That moment was, without a doubt, one of the most humbling moments of my life. I could only sit there, stunned, while this little girl, no older than seven, brushed the drops of salty moisture off my face. When she finished, she gave me this little smile and then wrapped her arms around my sweaty, dirty torso and hugged me. Tightly.
I can’t look back on that cherished memory and not smile. This would be my first realization of the true, undaunted, indisputable love to which I had been exposed, in the form of a little Dominican child. This girl had managed to look past my dirtiness and sweatiness and exhaustion and just love me, as I was. People often throw around the Shakespearian phrase, “Love is blind.” But I don’t think I agree with that statement (No offense Shakespeare.) Sure, love can sometimes hinder your perception of things, but love – true love – can look at someone with all their faults and flaws, and say, despite that, “I love you still.” That is the beauty in true, undiluted, love. It’s not that it ignores the imperfections, but that it understands that a person is more than the mistakes they’ve made, or the face they were born with, or the annoying quirks they sometimes have. That darling Dominican girl understood just that when she chose to look past my grungy appearance and was willing to actually touch me, hug me. I was filthy. And I know that I was smelly. It would have been completely understandable to stay far away and down wind of me. So, I know that when I find someone that wants to be around me, even though I sometimes talk more than I should, am usually late to everything, might really smell after a long run, and have a huge zit on my face, I know that I need to grab hold of those people and not let go. They are the people I want to surround myself with, and the kind of person I wish to be.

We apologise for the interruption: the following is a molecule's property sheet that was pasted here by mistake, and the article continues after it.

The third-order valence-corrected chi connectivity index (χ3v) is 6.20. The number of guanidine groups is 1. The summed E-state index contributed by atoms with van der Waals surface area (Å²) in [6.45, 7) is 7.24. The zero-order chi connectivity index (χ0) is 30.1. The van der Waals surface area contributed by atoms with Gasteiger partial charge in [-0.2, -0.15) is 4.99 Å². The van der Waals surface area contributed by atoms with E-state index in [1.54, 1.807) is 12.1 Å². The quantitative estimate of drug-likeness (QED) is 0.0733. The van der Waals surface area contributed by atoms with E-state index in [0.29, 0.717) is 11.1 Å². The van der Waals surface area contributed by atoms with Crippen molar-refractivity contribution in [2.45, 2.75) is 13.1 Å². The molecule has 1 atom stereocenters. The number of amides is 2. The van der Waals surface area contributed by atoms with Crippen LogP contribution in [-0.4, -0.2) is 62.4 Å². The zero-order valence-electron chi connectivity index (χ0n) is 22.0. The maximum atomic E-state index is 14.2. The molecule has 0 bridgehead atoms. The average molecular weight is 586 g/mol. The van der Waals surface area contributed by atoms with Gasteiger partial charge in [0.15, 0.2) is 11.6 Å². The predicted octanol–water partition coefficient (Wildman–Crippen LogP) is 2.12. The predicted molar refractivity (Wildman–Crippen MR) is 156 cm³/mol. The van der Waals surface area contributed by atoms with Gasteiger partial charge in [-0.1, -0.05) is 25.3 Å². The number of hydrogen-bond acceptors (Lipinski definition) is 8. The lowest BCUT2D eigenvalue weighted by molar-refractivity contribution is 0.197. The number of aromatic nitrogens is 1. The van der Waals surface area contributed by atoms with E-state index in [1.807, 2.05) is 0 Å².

After I returned from the DR and started college, I had the wonderful godsend to meet with such a girl. She was a psychology major and had such a comprehending discernment of people. One particular night, near the end our sophomore year, we were studying for our stats exam together in the student lounge. Somehow, we got into talking instead of actually studying (a rare occurrence among college students, of course) and at some point, our conversation shifted and took on a more serious tone. We were talking about some things about myself that I did not like, particularly how sassy I can be at times. (Oh, you hadn’t noticed that, yet?)
With a gulp of air, she told me, bluntly, “Yeah, I’ve been wanting to talk to you about that, Kelsey.” She then proceeded to tell me how my attitude sometimes toward people and things was hurtful to herself and others. It was a hard criticism to swallow. It wasn’t that I disagreed with her, exactly; it’s just that it’s alwayshard to see your own shortcomings being examined and analyzed and critiqued. I felt exposed, and vulnerable, but also immeasurably grateful. How many people had I heedlessly hurt by my sometimes-barbed tongue? How many more could I have hurt, had I not been called out on my behavior?
I discovered, from that moment, that love does not settle. It can accept you for who you are – follies and all – but it does not expect you to stay that way. It asks that you constantly change, constantly evolve into a better you. My friend asked that of me, even though I know it was hard for her to do so. She was risking our friendship and my indignation by calling me out. However, she believed that the risk was worth it. Because Diane loved me so much, it actually hurt her to see me be less than what she knew I was capable of. I learned that when you find a love that does that, a love that not accept mediocrity, but that wishes to see you be the very best, incandescent you that you can be, you know, without a doubt, that that is the real deal, the whole kit and caboodle. And it really doesn’t look a thing like what I see on the Lifetime channel. It’s so much more.